The Brumadinho tailings dam disaster fallout is increasing in intensity with approximately USD 3 Billion of Vale’s assets frozen by Brazilian Government authorities. Information from the disaster is continuing to emerge on an hour by hour basis. We’ve summarised the latest developments as of 6.00 am 29th January 2019. AMSJ will continue to provide updates as information comes to hand.
- 60 now confirmed dead, 192 people rescued, 23 people were hospitalised, 292 employees, contractors and residents were still missing with very little prospect of being rescued according to the local fire department.”After 48 hours of work, the chance of finding [someone] alive is very low,” Col Eduardo Angelo, who is leading the search operation, told relatives of the missing on Monday. “[But] we’re working with the possibility that we’ll find people alive.”
- Rescue workers are battling finding people in tailings up to 15metres thick.
- A number of mine workers were on break in the mine’s canteen area when the tidal current washed the canteen facilities away.
- Firefighters were previously assisting the evacuation of more than 24,000 people from a town that could have been affected by additional flows from the disaster however late yesterday Vale confirmed that the Civil Defense has lowered the critical level of Dam VI from 2 to 1. With this news, people who had previously left their homes have already been allowed to return and the Civil Defense has been able to resume the search for the missing in the region.
- Brazil Government official has frozen approximatelt USD 3 Billion Vale’s assets in response to Brumadinho tailings dam disaster. ABC News reported this morning that ‘state courts and the justice ministry in the state of Minas Gerais froze about $2 billion from Vale assets for state emergency services and told the company to report on how they would help the victims.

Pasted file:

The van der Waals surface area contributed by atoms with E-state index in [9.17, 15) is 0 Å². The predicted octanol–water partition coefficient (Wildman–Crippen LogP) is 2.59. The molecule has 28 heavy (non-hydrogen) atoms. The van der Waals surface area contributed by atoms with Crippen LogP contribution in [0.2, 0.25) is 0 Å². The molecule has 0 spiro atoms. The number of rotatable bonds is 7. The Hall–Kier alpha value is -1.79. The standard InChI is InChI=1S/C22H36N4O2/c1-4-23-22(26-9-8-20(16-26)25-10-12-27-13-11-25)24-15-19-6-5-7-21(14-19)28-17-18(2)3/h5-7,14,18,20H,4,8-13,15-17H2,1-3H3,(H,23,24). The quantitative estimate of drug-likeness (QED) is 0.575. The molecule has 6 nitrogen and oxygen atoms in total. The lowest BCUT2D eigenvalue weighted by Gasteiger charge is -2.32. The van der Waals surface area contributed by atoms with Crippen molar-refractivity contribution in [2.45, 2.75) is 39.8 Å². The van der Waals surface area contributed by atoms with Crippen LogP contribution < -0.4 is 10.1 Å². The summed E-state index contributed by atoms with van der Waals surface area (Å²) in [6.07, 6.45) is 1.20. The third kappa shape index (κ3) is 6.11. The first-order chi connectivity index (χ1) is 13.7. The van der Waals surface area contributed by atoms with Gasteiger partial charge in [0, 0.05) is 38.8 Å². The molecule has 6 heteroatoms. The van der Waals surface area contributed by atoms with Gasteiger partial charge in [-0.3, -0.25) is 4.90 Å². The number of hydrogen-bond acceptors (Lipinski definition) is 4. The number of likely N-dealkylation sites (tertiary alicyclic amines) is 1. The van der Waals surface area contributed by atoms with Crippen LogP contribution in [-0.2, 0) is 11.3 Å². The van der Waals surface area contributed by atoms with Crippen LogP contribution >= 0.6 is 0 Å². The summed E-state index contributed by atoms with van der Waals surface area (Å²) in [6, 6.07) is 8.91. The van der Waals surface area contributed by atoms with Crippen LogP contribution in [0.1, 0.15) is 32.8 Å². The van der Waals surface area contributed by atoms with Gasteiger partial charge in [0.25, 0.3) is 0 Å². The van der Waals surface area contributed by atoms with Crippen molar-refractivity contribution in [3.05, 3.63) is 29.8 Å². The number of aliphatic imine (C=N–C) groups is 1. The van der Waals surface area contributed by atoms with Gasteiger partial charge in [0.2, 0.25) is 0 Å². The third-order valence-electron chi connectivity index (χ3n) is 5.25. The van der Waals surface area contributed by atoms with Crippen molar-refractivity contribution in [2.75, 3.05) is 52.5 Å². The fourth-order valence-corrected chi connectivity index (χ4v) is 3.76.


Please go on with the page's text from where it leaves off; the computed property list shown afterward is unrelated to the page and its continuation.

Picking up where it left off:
- The mayor of the mining town of Brumadinho, has accused Vale of being “careless and incompetent,” and blamed the mining company for the tragedy and the state of Minas Gerais for poor oversight. He vowed to fine the miner 100 million reais (USD $26.5 million).
- Vale President, Fabio Schvartsman said ‘the disaster had happened even after the company followed safety recommendations by international experts.’He reiterated “I’m not a mining technician. I followed the technicians’ advice and you see what happened. It didn’t work,” he said. He has promised “to go above and beyond any national or international standards… We’ll create a cushion of safety far superior to what we have today to guarantee this never happens again.”
- A Brazilian federal prosecutor Jose Adercio Sampaio said that depending on Vale’s culpability in the new disaster, it may change how his task force handles a USD $41 billion case against Samarco Mineracao SA, a Vale joint venture with BHP Group. That case is currently suspended amid negotiations for a potential settlement.“Now an intervening fact has appeared and that may completely change the course of those talks,” Sampaio said in a telephone interview with Reuters. Vale’s asset position may be significantly impacted by the disaster.
- Theories emerging: An industry commentator told reporters that all possibilities for the reason behind the disaster must be investigated. A terrorist or a deliberate attempt cause massive reputational damage to Vale would be considered.
Implications for the Australian mining industry
The case will no doubt bring about a range of implications for the Australian mining industry and is likely to re-focus attention on the efficacy of tailings dams and controls around the protection of overflows from high rainfall events, together with structural defect control. While the Australian mining industry is well prepared for such events, there’s no doubt it will re-focus efforts on effective tailings dam earthen wall control strategies and degradation.
‘It is expected that geotechnical engineering teams will be conducting a review of risk assessment processes for tailings dam management across Australian mining operations in the very near future’ a geotechnical engineer told Australasian Mine Safety Journal.
The impact on Vale’s Australian operations is yet to be determined but a re-focus on safety will be no doubt on the way. The impact of Vale’s assets frozen may also affect local operations in due course.
Image: Instagram sertanejoreprise Brumadinho
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